As for Adam's comment, I'm unclear about the factual basis for his observation. I've not noticed the marriage-rights side of the issue regularly invoking the process on a regular basis; unless I'm forgetting something (which is certainly possible), the campaign I posted about is the first time that side has invoked the referendum process. By contrast, their opponents have invoked it in (at least) Hawaii and California, and either did threaten or are threatening to do so in Massachusetts, Iowa and Maine. At least one of those instances (Maine) is in reaction not to court rulings but decisions by a state legislature and governor; moreover, a New Hampshire group opposing the same-sex marriage bill there is already talking about a referendum. This count doesn't include the numerous states where citizen initiatives placed restrictions on same-sex marriage on the ballot in 2004 and 2006. It seems like that side of the debate doesn't need any prompting to regularly invoke the referendum process.

If Adam is referring to the fact that the pro-marriage rights people are trying to reverse by referendum something that was itself enacted by referendum then I can understand the comment. As my original post suggests I have some concerns about tactics -- in particular, the attempt to undo the last referendum in the very next election cycle. But I don't see any principled reason for one side to decline to use the process just because the last result went against them. Legislatures revisit issues all the time -- we always hear about legislators losing a battle and vowing to try again next year. If referendums are part of a state's lawmaking process I'm not sure why the people should be any different when they act as legislators.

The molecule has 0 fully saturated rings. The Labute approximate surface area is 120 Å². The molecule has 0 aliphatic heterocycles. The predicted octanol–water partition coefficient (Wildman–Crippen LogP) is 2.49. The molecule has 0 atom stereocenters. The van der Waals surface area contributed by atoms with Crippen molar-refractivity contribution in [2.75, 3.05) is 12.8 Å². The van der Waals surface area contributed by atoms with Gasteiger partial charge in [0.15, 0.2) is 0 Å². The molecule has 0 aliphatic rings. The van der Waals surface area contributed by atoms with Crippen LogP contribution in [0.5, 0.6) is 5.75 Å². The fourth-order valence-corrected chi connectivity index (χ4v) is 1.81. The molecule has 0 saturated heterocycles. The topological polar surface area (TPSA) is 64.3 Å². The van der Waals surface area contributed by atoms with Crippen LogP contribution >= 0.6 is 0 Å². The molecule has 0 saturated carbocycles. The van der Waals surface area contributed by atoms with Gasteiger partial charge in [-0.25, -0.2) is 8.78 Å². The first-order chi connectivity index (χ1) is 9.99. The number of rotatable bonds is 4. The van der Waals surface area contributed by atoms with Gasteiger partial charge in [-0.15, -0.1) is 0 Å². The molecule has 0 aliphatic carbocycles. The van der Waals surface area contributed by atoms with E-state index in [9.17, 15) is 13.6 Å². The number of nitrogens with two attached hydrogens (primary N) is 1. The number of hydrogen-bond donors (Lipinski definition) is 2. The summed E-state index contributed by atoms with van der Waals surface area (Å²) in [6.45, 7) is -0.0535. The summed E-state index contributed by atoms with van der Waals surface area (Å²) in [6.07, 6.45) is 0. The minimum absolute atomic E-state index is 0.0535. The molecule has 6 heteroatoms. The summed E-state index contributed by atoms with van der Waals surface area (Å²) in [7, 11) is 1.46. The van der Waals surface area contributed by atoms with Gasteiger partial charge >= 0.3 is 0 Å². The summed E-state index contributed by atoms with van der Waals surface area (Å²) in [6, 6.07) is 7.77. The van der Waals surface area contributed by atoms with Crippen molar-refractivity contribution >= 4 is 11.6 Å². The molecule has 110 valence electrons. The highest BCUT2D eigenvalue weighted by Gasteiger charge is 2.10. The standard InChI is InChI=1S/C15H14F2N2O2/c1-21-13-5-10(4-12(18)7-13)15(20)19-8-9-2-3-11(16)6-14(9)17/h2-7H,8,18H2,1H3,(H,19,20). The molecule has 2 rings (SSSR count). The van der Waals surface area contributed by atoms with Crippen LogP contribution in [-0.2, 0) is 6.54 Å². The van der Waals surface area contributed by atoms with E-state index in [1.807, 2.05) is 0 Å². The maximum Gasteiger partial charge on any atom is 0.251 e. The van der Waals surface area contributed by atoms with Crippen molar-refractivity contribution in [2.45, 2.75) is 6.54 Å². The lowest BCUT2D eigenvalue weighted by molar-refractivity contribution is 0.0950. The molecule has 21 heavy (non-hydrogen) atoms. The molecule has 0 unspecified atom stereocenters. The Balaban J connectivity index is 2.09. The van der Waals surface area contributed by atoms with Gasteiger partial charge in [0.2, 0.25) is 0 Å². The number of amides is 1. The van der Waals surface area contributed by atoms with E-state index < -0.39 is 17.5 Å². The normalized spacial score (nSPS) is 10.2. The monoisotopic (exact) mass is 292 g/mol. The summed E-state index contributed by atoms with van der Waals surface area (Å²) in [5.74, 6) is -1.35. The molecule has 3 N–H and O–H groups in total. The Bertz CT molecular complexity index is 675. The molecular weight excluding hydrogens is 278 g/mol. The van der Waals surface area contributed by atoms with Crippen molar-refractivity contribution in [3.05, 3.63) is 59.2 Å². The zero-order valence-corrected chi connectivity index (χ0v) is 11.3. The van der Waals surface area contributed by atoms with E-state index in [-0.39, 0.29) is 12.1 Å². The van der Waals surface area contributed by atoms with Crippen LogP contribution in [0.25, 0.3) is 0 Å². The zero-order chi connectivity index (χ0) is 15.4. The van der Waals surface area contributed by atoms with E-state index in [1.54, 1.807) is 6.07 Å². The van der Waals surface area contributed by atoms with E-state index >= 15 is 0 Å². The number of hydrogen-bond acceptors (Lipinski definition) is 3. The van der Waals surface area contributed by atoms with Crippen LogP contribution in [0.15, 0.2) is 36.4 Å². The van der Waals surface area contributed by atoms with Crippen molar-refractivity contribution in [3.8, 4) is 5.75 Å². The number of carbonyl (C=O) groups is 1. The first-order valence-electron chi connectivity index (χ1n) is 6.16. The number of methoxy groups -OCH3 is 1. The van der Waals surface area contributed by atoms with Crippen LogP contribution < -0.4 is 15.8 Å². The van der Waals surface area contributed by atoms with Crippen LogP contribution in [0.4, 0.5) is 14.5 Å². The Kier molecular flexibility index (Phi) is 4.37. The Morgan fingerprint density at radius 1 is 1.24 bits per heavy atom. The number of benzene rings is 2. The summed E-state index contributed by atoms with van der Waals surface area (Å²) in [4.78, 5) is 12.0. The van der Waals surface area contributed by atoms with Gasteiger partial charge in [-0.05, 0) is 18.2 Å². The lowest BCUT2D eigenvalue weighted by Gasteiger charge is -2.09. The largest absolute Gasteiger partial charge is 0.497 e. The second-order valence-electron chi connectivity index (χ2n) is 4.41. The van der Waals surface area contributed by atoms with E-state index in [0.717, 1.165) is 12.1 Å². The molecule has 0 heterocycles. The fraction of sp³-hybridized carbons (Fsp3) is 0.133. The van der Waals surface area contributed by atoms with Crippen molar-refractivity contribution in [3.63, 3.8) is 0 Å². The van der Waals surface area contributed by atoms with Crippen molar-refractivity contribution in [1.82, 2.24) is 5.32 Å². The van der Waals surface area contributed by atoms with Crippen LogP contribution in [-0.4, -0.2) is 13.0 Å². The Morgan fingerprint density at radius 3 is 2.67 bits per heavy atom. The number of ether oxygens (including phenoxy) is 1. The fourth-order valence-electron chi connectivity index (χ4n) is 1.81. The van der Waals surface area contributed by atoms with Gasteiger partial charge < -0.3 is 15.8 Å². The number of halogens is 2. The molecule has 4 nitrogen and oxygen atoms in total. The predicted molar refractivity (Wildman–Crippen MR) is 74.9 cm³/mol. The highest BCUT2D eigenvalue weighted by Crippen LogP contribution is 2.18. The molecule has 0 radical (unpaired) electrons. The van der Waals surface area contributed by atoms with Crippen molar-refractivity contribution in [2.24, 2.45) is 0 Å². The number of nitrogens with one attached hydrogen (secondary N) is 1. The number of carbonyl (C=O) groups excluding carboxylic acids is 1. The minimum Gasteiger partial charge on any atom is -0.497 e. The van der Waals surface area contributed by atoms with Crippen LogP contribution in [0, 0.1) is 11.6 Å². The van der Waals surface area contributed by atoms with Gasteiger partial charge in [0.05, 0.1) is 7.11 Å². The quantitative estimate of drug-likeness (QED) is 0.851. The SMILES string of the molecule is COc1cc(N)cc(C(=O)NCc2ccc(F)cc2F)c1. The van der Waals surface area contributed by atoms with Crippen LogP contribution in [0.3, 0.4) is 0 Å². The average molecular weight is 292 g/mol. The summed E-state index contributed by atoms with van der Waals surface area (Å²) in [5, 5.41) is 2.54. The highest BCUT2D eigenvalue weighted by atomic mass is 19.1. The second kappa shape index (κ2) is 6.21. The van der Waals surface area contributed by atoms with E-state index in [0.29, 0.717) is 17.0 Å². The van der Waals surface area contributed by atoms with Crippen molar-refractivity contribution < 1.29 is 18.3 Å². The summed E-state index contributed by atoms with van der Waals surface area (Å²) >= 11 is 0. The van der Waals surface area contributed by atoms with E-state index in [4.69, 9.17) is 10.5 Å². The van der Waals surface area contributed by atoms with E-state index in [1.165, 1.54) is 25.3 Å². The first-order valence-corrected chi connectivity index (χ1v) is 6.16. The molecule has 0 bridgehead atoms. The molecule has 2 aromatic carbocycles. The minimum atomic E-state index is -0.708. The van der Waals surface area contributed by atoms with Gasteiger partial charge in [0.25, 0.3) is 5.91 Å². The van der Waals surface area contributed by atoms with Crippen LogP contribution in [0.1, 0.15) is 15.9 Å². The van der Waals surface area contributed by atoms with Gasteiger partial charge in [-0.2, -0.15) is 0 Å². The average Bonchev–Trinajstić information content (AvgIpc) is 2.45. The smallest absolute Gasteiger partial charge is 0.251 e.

Posted by: Bill Araiza | May 17, 2009 3:25:07 PM

I'm pleased that the pro-"marriage rights" side seems such a fan of subjecting the issue to regular referenda. Assuming that that side wins a referendum eventually, then surely they won't object if the pro-"well-established definition of marriage" side invokes the referendum process to eliminate that result. Right?

Or are referenda on the subject only appropriate and legal until their side wins a single referendum?

Posted by: Adam | May 17, 2009 1:25:13 PM

I don't know about that. Stating clearly to voters that "we have all the momentum and intend to play hardball until you do the 'right thing'" just has ominous overtones of "whether you like it or not...." Not exactly good PR strategy in my book.

Posted by: anon | May 16, 2009 12:12:01 PM

I tend to disgree about the consequences of another loss, Bill. Since history and demographics are on our side, I say marriage advocates need to play hardball in the way our opponents always have and state publicly that the issue will be on the ballot every single election until the state does the right thing.

Posted by: Andrew Siegel | May 16, 2009 11:27:24 AM